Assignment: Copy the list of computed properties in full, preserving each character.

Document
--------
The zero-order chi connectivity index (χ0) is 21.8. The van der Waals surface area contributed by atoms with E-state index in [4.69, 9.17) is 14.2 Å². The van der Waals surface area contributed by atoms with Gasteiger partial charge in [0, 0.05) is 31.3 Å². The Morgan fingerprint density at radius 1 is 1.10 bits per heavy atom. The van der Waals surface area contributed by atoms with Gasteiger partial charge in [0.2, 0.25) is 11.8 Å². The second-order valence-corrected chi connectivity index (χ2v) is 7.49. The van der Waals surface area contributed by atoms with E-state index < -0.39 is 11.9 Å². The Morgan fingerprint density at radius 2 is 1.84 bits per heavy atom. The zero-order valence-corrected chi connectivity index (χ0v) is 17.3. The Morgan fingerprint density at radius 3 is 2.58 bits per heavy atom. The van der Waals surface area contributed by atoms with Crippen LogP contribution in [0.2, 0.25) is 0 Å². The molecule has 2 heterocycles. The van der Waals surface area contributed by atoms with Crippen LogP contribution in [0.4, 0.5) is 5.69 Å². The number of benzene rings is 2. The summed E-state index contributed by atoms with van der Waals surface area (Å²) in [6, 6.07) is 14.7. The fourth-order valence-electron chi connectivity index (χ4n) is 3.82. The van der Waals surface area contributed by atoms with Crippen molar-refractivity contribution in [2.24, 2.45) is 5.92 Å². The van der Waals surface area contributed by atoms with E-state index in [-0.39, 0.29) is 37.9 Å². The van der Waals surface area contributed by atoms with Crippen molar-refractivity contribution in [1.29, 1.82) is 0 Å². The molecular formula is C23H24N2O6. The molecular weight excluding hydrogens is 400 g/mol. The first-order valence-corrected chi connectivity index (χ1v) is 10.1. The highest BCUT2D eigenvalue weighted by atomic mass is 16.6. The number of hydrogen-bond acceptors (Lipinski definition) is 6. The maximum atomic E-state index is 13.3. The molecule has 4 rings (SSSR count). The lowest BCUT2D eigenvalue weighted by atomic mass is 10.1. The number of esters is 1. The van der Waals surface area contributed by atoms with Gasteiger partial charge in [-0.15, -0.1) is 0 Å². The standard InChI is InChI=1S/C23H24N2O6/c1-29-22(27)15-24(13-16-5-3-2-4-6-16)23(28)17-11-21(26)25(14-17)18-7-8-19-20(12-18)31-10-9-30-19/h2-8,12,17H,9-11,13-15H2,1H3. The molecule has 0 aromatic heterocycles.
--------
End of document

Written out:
The zero-order chi connectivity index (χ0) is 21.8. The van der Waals surface area contributed by atoms with E-state index in [4.69, 9.17) is 14.2 Å². The van der Waals surface area contributed by atoms with Gasteiger partial charge in [0, 0.05) is 31.3 Å². The Morgan fingerprint density at radius 1 is 1.10 bits per heavy atom. The van der Waals surface area contributed by atoms with Gasteiger partial charge in [0.2, 0.25) is 11.8 Å². The second-order valence-corrected chi connectivity index (χ2v) is 7.49. The van der Waals surface area contributed by atoms with E-state index < -0.39 is 11.9 Å². The Morgan fingerprint density at radius 2 is 1.84 bits per heavy atom. The zero-order valence-corrected chi connectivity index (χ0v) is 17.3. The Morgan fingerprint density at radius 3 is 2.58 bits per heavy atom. The van der Waals surface area contributed by atoms with Crippen LogP contribution in [0.2, 0.25) is 0 Å². The molecule has 2 heterocycles. The van der Waals surface area contributed by atoms with Crippen LogP contribution in [0.4, 0.5) is 5.69 Å². The number of benzene rings is 2. The summed E-state index contributed by atoms with van der Waals surface area (Å²) in [6, 6.07) is 14.7. The fourth-order valence-electron chi connectivity index (χ4n) is 3.82. The van der Waals surface area contributed by atoms with Crippen molar-refractivity contribution in [2.24, 2.45) is 5.92 Å². The van der Waals surface area contributed by atoms with E-state index in [-0.39, 0.29) is 37.9 Å². The van der Waals surface area contributed by atoms with Crippen molar-refractivity contribution in [1.29, 1.82) is 0 Å². The molecular formula is C23H24N2O6. The molecular weight excluding hydrogens is 400 g/mol. The first-order valence-corrected chi connectivity index (χ1v) is 10.1. The highest BCUT2D eigenvalue weighted by atomic mass is 16.6. The number of hydrogen-bond acceptors (Lipinski definition) is 6. The maximum atomic E-state index is 13.3. The molecule has 4 rings (SSSR count). The lowest BCUT2D eigenvalue weighted by atomic mass is 10.1. The number of esters is 1. The van der Waals surface area contributed by atoms with Gasteiger partial charge in [-0.15, -0.1) is 0 Å². The standard InChI is InChI=1S/C23H24N2O6/c1-29-22(27)15-24(13-16-5-3-2-4-6-16)23(28)17-11-21(26)25(14-17)18-7-8-19-20(12-18)31-10-9-30-19/h2-8,12,17H,9-11,13-15H2,1H3. The molecule has 0 aromatic heterocycles.